Help Please! Screen trees for large garden

Dragontree(9CA)May 23, 2011

We have a large fenced property - 5 acres. We are looking to screen the southern fence line to block at least some of the view of the neighbors yard - it is pretty messy.

I'd like to get something that will grow to perhaps 20' tall, reasonably low water use, and not likely to spread into the fencing too much. A little bit of a wind/dust break is desirable as well. Probably a lot to ask, I know.

The nursery tried to sell us on semi-dwarf apple trees, or Chinese pistaches. I like both, but am not sure these are the best choices to grow inside a fence line? I imagine about a 10' setback, although the nursery claims 5' is normal.

I'm not sure these are the right answers, or if I even need to consider additional things? Anyone, please help.

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Juttah

Try a mastic (aka evergreen pistache). They don't get too big (15-25' tall) but they will get quite dense. And they are evergreen, so they'll block the mess year-round.

Ours is doing very well here in Tucson, we only water it about once a month and it's happy and green. It's also a very clean tree.

    Bookmark   May 23, 2011 at 11:51PM
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haname(z9 AZ NE Phoenix)

For the lowest water use, choose a type of tree that is native to your area that fits the size requirements. It's great if you can plant trees that are good for more than just the screening you want. Wildlife habitat would be great, or food you can use or sell for example. Once established, native trees can offer habitat and food for wildlife, and wouldn't need any supplemental water. You would have the choice of letting them grow naturally or keeping them pruned.

    Bookmark   May 24, 2011 at 12:26AM
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lazy_gardens

Where in AZ?

Check out what is growing in the wild and plant that species, and pamper it . That's your best bet for a no-hassle screen planting.

    Bookmark   May 24, 2011 at 12:55PM
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azbookworm

There are several types of Pine trees that may work.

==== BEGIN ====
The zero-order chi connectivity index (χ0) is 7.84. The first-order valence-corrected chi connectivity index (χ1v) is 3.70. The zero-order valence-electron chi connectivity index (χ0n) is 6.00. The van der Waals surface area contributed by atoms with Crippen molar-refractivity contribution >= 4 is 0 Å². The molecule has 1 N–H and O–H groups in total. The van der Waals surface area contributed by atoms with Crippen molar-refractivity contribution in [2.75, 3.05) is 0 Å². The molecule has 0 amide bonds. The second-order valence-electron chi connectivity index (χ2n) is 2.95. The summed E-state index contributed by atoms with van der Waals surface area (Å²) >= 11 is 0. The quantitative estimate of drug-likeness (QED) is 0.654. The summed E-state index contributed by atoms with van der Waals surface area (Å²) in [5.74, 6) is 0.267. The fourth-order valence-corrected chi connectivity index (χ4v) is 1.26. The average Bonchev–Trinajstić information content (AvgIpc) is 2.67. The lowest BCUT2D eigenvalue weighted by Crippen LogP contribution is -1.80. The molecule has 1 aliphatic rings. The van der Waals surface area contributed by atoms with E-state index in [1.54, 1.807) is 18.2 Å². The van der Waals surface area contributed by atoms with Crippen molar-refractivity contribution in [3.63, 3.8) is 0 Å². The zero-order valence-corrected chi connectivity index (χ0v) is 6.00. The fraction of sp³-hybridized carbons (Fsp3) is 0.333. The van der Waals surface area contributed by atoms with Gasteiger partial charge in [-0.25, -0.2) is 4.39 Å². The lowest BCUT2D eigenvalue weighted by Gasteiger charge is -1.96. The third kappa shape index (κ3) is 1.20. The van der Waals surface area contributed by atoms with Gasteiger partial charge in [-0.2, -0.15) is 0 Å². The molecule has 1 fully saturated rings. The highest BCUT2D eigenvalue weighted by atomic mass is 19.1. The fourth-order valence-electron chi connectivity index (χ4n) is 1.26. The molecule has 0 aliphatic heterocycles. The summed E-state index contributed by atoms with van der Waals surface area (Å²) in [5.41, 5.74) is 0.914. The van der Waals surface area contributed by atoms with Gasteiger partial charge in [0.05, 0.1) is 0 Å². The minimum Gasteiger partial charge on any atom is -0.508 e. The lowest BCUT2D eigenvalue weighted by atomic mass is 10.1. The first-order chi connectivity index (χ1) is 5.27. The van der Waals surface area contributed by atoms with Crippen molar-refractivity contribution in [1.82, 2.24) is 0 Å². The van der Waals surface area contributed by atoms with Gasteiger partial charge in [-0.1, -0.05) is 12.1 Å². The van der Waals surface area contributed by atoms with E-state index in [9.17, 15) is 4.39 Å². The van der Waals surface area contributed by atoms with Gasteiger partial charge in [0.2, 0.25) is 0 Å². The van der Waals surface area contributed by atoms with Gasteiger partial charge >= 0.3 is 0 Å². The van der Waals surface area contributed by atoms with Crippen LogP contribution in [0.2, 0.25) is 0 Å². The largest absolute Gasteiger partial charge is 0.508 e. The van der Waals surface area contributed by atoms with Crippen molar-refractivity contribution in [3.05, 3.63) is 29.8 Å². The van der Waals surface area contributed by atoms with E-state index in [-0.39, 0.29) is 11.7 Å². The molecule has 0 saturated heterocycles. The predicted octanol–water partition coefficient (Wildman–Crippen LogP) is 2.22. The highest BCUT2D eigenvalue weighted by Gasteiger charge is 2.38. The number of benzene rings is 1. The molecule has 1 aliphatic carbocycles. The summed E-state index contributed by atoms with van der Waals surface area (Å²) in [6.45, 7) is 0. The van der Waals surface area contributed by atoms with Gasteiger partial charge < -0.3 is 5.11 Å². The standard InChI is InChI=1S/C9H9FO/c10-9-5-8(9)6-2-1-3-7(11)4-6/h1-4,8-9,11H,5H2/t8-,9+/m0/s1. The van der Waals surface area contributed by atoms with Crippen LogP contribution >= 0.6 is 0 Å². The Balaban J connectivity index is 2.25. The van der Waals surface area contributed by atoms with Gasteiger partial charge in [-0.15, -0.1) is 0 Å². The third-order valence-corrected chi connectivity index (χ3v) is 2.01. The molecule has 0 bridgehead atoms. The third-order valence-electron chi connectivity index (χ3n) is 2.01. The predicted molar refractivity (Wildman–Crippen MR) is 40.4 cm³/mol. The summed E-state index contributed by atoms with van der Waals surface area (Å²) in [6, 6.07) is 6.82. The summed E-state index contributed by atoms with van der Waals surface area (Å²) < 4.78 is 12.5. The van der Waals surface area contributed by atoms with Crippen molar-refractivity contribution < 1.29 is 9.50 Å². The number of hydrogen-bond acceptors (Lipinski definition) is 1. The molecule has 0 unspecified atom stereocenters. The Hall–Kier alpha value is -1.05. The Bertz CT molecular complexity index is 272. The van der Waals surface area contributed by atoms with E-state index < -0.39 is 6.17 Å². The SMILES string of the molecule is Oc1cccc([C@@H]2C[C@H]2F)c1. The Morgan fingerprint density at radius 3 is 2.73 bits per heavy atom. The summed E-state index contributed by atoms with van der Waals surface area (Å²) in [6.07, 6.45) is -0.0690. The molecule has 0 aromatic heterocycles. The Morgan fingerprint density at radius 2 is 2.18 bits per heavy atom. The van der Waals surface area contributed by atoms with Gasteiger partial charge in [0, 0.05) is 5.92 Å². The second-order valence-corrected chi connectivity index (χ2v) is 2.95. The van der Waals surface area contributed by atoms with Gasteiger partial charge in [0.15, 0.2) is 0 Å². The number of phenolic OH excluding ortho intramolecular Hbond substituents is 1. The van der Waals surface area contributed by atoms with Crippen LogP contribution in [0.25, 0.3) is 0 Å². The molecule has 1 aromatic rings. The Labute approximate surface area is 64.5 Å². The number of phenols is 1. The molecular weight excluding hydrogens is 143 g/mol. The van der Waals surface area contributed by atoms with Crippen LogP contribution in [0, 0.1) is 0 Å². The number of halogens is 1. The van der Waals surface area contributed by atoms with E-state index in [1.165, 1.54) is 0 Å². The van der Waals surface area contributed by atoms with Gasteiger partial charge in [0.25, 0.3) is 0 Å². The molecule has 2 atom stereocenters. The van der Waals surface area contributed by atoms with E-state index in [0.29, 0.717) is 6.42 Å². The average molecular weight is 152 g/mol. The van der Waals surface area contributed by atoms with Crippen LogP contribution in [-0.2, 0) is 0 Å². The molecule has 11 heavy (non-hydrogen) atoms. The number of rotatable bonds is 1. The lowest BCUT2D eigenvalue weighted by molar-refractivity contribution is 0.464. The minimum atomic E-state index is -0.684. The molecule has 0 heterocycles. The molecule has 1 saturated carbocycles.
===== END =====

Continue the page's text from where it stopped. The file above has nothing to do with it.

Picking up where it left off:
We used to put in "Silk Oak" trees. They are messy BUT they grow full and would hide lots from view.

    Bookmark   May 24, 2011 at 6:01PM
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Dragontree(9CA)

Thank you all for the input. There is not too much here other than mesquite - which we don't want because of the thorns, Oleander - which is out because of the kids and dog. What is left is desert willow. I guess we could try that or perhaps some pines?

We are in unincorporated Cochise county, about 20 minutes from Tombstone.

    Bookmark   May 24, 2011 at 9:49PM
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haname(z9 AZ NE Phoenix)

I found something that might be useful to you, a list of plants for Cochise County based on size and water use. Depending on how tall you need the screen to be, you might be able to use a large shrub instead of a tree. It also tells you which plants on the list are natives.

Here is a link that might be useful: Low Water Plants for Cochise County

    Bookmark   May 24, 2011 at 10:28PM
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Juttah

I did some bird-watching down around Willcox (Wilcox?) last winter and noticed that many homes were surrounded by thickets of Elderica pine and AZ cypress, presumably as windbreaks.

They looked to be thriving in that climate, and the cypress in particular looked to be a good screen. The cypress is native; the pine is not if that's of concern.

    Bookmark   May 25, 2011 at 10:42AM
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Dragontree(9CA)

Thank you. This has all been very useful. There look to be some good choices available.

    Bookmark   May 26, 2011 at 8:09AM
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grant_in_arizona(USDA Z9 Scottsdale AZ)

You've gotten great answers! Let us know what you select and how it works out. My first choice would be hopseed (Dodonaea viscosa) which grows fast, is evergreen, native, and provides great visual/wind/dust protection AND it's very low water use once established. It will easily reach fifteen feet in height. Twenty? Probably. It also tolerates trimming/pruning and even shearing. You can push it into fast growth early on with a bit of water and then ease the water off over several months to a year to harden it off to infrequent watering when it's the height you want. Just don't overdo it so much that the plants are too weak when given a high water diet.

Good luck and keep us posted!
Take care,
Grant

Here is a link that might be useful: hopseed link (one of many)

    Bookmark   May 30, 2011 at 6:31PM
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tracydr(9b)

Pomegranates?

    Bookmark   May 30, 2011 at 8:20PM
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